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Panashe Chigumadzi: These Bones Will Rise Again – The Cheeky Natives

Format: Single episode
Length: 1 hour and 25 minutes
Year: 2018
Listen on: Apple Podcasts, Spotify or any other podcast app or streaming service

Recorded at a live event, Panashe Chigumadzi discusses her book These Bones Will Rise Again about Zimbabwe’s 2017 “coup that was not a coup”. Combining reportage, memoir and history, Chigumadzi nurtures a people’s history of Zimbabwe’s chimurenga as a counterweight to the “big men” nationalist narrative. Paying attention to the intricacies of language, Chigumadzi points to the way that women are demeaned in struggle movements, and the absurdity of white scholars studying African literature and philosophy without being able to speak a single African language. This stripped-down interview makes you feel like you’re at a book launch and forms part of an incredible archive of black literature curated by The Cheeky Natives.

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Episode 1: Times of Cloud – The Paris Review Podcast

Format: Single episode
Length: 45 minutes
Year: 2017
Listen on: Apple Podcasts, Stitcher or any other podcast app or streaming service

This dreamy, highly-produced ensemble from The Paris Review is drawn from the magazine’s impressive archive. Translating from print by braiding together music, archival interviews and stories read aloud by actors, this show uses the audio medium to its fullest. Listening to The Paris Review Podcast feels like stepping inside the colourful and slightly hallucinatory mind of an artistic genius. Bookended by a breathtaking interview with Maya Angelou that is reason alone to listen, we are left with a hopeful note for these times: “We may encounter many defeats, but we must not be defeated.”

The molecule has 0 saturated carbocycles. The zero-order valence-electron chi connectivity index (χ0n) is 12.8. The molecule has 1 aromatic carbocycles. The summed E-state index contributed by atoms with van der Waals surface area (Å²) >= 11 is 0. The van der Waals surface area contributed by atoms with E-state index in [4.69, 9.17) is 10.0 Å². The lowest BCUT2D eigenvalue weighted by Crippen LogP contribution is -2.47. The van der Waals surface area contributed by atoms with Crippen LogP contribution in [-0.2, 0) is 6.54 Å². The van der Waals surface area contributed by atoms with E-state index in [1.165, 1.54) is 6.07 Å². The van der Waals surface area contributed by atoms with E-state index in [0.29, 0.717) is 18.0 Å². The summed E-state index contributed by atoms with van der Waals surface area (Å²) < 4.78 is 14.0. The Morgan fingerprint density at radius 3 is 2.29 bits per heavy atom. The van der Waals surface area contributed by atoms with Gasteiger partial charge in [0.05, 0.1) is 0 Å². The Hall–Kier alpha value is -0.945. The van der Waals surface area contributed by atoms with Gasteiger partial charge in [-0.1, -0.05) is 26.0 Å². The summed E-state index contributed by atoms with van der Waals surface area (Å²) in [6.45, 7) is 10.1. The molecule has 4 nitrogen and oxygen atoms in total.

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Richard Powers: The Overstory – Bookworm (KCRW)

Format: Single episode
Length: 28 minutes
Year: 2019
Listen on: KCRW’s website

With trees as characters, Richard Powers’ Pulitzer Prize winning novel Overstory blurs the lines between human and non-human creatures, calling to attention the interdependence of humanity and nature. Legendary Bookworm host, Michael Silverblatt, who is known for his close reading and perceptive questions, opens up space for a rich conversation about literature and the undervalued intelligence of the non-human world. Listening to this episode feels like eavesdropping on old friends sharing the joy of their shared memories.

If you’re wondering how to listen to these audio gems, local podcast organisation, Sound Africa, has prepared a handy guide to show you how.

Happy listening and reading! DM/ML

Missed last week review? Click below to read more about “A journey around the wonderful world of non-English speaking podcasts”

A journey around the wonderful world of non-English speaking podcasts